AWARDS, AWARDS, AWARDS

This week, Emily Bitto was announced as the winner of the $50,000 Stella Prize for her debut novel The Strays while Murray Middleton won the Vogel Literary Award, a publication prize from Allen & Unwin worth $20,000, for his short story collection When There Is Nowhere Else To Run.

These two wins cap a ten-day flurry of award announcements, including the Aurealis Awards for Australian speculative fiction, and the shortlists for the ABIAS (Australian Book Industry Awards), the International IMPAC Dublin Literary Awards shortlist and Bailey Prize for Women’s Fiction.

Women dominated in the Aurealis Awards winning seven of the eight Dreamer's Pool by Juliet Marilliermajor prizes on offer:

  • Juliet Marillier for Dreamer’s Pool (Best Fantasy Novel)
  • Marianne de Pierres for Peacemaker (Best Science Fiction Novel)
  • Justine Larbalestier for Razorhurst (Best Horror Novel)
  • Jaclyn Moriarty for The Cracks in the Kingdom (Best Young Adult Novel)
  • Carole Wilkinson for Shadow Sister, Dragon Keeper #5 (Best Children’s Fiction)
  • Lisa L Hannett and Angela Slatter for The Female Factory (Best Collection)
  • Editors Alisa Krasnostein and Julia Rios for Kaleidoscope: Diverse YA Fiction and Fantasy Stories (Best Anthology), and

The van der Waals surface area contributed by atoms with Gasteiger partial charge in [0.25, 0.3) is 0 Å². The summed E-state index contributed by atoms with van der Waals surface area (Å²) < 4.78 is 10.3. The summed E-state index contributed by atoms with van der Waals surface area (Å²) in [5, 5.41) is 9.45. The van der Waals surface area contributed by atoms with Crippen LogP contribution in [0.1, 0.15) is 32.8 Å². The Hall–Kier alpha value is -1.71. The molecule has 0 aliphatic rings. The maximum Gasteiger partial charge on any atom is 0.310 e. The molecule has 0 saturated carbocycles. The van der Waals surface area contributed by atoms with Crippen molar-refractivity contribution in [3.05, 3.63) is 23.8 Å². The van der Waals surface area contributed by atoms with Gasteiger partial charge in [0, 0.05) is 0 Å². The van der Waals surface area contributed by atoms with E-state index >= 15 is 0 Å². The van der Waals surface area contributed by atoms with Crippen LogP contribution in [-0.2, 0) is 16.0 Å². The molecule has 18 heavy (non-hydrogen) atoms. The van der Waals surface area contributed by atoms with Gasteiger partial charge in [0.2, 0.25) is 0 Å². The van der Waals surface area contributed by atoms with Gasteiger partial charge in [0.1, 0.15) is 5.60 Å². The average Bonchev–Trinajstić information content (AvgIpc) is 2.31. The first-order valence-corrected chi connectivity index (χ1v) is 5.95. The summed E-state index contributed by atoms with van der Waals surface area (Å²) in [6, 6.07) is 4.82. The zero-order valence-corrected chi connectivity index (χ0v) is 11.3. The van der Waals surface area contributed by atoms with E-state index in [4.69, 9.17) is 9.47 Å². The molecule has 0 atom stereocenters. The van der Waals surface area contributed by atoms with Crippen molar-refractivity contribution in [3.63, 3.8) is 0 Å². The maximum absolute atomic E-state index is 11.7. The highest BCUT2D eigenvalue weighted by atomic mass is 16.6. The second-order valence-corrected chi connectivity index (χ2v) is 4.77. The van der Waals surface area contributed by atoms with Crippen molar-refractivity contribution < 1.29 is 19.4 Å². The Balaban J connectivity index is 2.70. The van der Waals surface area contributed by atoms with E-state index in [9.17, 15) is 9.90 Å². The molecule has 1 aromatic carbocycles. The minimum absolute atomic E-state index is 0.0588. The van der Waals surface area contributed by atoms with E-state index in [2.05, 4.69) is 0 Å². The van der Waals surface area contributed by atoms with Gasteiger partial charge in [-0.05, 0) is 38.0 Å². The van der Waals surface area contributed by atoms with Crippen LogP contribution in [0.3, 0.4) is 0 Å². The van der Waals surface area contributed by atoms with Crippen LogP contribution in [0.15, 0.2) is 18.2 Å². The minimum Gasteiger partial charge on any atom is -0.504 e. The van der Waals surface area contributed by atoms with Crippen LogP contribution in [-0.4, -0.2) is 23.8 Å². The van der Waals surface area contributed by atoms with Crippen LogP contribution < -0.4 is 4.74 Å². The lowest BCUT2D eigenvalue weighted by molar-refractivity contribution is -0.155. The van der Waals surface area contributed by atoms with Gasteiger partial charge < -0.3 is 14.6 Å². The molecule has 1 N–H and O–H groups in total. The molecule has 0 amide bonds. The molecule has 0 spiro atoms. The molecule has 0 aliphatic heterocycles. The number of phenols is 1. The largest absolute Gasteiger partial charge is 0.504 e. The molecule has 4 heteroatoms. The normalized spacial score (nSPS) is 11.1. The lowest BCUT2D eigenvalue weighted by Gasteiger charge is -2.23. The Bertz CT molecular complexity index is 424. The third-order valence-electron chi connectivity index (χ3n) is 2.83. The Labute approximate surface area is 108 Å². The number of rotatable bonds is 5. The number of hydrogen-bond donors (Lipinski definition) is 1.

• Tim Molloy for Mr Unpronounceable and the Sect of the Bleeding Eye (Best Graphic Novel).

I am hoping that Mr Unpronounceable and the Sect of the Bleeding Eye is also up for a Best Book Title award somewhere! Isn’t it great?!

The Rosie Effect by Graeme SimpsionIt is wonderful to see a novel with romantic elements get a nod in the ABIAS. Graeme Simsion’s The Rosie Effect is shortlisted for Best General Fiction Book of the Year.

Two Australians are shortlisted for the IMPAC – Hannah Kent for Burial Rites and Richard Flanagan for The Deep Road to the North. Both books are brilliant if you’re looking for a compelling and challenging read.

I have a particular fondness for the IMPAC prize because it’s an award voted on by librarians around the world that makes it more real and inclusive to me. The Irish have always punched above their weight in the world of letters and the creation and administration of this award for novels written or translated into English- by a city council with global vision – only emphasises their contribution. The prize is worth €100,000 euro – now there’s a reason to put butt in chair and keep those fingers flying over the keyboard.

Five women are shortlisted for the Bailey Prize for Women’s Fiction: Rachel Cusk (Outline), Laline Paull (The Bees), Kamila Shamsie (A God in Every Stone), Ali Smith (How To Be Both), Anne Tyler (A Spool of Blue Thread) and Sarah Waters (The Paying Guests).

Bailey Prize shortlist 2014

 

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